Sialic acid transport and catabolism are cooperatively regulated by SiaR and CRP in nontypeable Haemophilus influenzae
1 Department of Microbiology, Immunology, and Molecular Genetics, The University of Kentucky, Lexington, KY, USA
2 Department of Chemistry, The University of Kentucky, Lexington, KY, USA
3 Department of Microbiology, The University of Iowa, Iowa City, IA, USA
BMC Microbiology 2010, 10:240 doi:10.1186/1471-2180-10-240Published: 15 September 2010
The transport and catabolism of sialic acid, a critical virulence factor for nontypeable Haemophilus influenzae, is regulated by two transcription factors, SiaR and CRP.
Using a mutagenesis approach, glucosamine-6-phosphate (GlcN-6P) was identified as a co-activator for SiaR. Evidence for the cooperative regulation of both the sialic acid catabolic and transport operons suggested that cooperativity between SiaR and CRP is required for regulation. cAMP was unable to influence the expression of the catabolic operon in the absence of SiaR but was able to induce catabolic operon expression when both SiaR and GlcN-6P were present. Alteration of helical phasing supported this observation by uncoupling SiaR and CRP regulation. The insertion of one half-turn of DNA between the SiaR and CRP operators resulted in the loss of SiaR-mediated repression of the transport operon while eliminating cAMP-dependent induction of the catabolic operon when GlcN-6P was present. SiaR and CRP were found to bind to their respective operators simultaneously and GlcN-6P altered the interaction of SiaR with its operator.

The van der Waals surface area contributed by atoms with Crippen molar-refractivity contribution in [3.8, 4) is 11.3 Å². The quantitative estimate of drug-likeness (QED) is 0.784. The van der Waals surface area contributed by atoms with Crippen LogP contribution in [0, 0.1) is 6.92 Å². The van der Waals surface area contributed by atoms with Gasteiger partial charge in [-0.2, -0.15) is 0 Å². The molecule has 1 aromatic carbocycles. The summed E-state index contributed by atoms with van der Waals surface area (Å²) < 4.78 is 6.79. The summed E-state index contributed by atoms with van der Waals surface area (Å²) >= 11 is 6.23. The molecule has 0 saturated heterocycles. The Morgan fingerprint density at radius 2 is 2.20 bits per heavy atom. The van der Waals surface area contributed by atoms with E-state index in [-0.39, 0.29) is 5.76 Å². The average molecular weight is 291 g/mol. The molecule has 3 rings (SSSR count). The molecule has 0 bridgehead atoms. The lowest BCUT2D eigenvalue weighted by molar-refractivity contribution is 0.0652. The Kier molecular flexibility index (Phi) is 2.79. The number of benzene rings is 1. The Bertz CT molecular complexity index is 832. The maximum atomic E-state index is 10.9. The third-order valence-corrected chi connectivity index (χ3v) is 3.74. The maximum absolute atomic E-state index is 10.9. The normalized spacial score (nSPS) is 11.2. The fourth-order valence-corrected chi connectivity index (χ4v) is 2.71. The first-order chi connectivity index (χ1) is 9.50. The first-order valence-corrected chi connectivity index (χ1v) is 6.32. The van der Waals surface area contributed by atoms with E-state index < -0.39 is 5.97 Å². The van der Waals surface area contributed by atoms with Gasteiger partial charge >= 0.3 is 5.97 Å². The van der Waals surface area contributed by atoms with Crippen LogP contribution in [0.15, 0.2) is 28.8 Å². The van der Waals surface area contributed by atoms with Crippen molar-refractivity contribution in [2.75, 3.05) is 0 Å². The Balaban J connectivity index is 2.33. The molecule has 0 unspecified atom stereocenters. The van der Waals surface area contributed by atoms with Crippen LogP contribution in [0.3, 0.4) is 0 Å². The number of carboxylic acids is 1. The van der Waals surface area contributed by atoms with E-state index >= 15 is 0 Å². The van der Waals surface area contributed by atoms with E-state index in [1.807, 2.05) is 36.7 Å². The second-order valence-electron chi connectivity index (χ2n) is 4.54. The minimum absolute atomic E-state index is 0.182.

These results suggest multiple novel features for the regulation of these two adjacent operons. SiaR functions as both a repressor and an activator and SiaR and CRP interact to regulate both operons from a single set of operators.